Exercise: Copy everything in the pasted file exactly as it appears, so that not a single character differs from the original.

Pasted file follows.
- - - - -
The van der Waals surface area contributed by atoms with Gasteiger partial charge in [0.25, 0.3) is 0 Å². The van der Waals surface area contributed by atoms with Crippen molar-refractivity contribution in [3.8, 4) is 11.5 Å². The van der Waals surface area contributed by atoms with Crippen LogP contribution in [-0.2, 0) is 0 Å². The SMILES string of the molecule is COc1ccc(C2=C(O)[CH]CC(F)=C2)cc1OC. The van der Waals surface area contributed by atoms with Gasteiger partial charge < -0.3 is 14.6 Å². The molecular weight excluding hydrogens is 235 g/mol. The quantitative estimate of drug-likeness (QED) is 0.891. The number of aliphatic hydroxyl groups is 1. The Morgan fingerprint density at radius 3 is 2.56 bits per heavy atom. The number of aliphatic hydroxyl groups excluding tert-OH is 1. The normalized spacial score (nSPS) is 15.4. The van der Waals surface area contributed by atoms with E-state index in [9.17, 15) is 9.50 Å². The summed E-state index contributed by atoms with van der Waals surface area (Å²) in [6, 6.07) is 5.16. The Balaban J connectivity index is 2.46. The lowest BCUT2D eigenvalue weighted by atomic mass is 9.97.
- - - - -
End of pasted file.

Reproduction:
The van der Waals surface area contributed by atoms with Gasteiger partial charge in [0.25, 0.3) is 0 Å². The van der Waals surface area contributed by atoms with Crippen molar-refractivity contribution in [3.8, 4) is 11.5 Å². The van der Waals surface area contributed by atoms with Crippen LogP contribution in [-0.2, 0) is 0 Å². The SMILES string of the molecule is COc1ccc(C2=C(O)[CH]CC(F)=C2)cc1OC. The van der Waals surface area contributed by atoms with Gasteiger partial charge < -0.3 is 14.6 Å². The molecular weight excluding hydrogens is 235 g/mol. The quantitative estimate of drug-likeness (QED) is 0.891. The number of aliphatic hydroxyl groups is 1. The Morgan fingerprint density at radius 3 is 2.56 bits per heavy atom. The number of aliphatic hydroxyl groups excluding tert-OH is 1. The normalized spacial score (nSPS) is 15.4. The van der Waals surface area contributed by atoms with E-state index in [9.17, 15) is 9.50 Å². The summed E-state index contributed by atoms with van der Waals surface area (Å²) in [6, 6.07) is 5.16. The Balaban J connectivity index is 2.46. The lowest BCUT2D eigenvalue weighted by atomic mass is 9.97.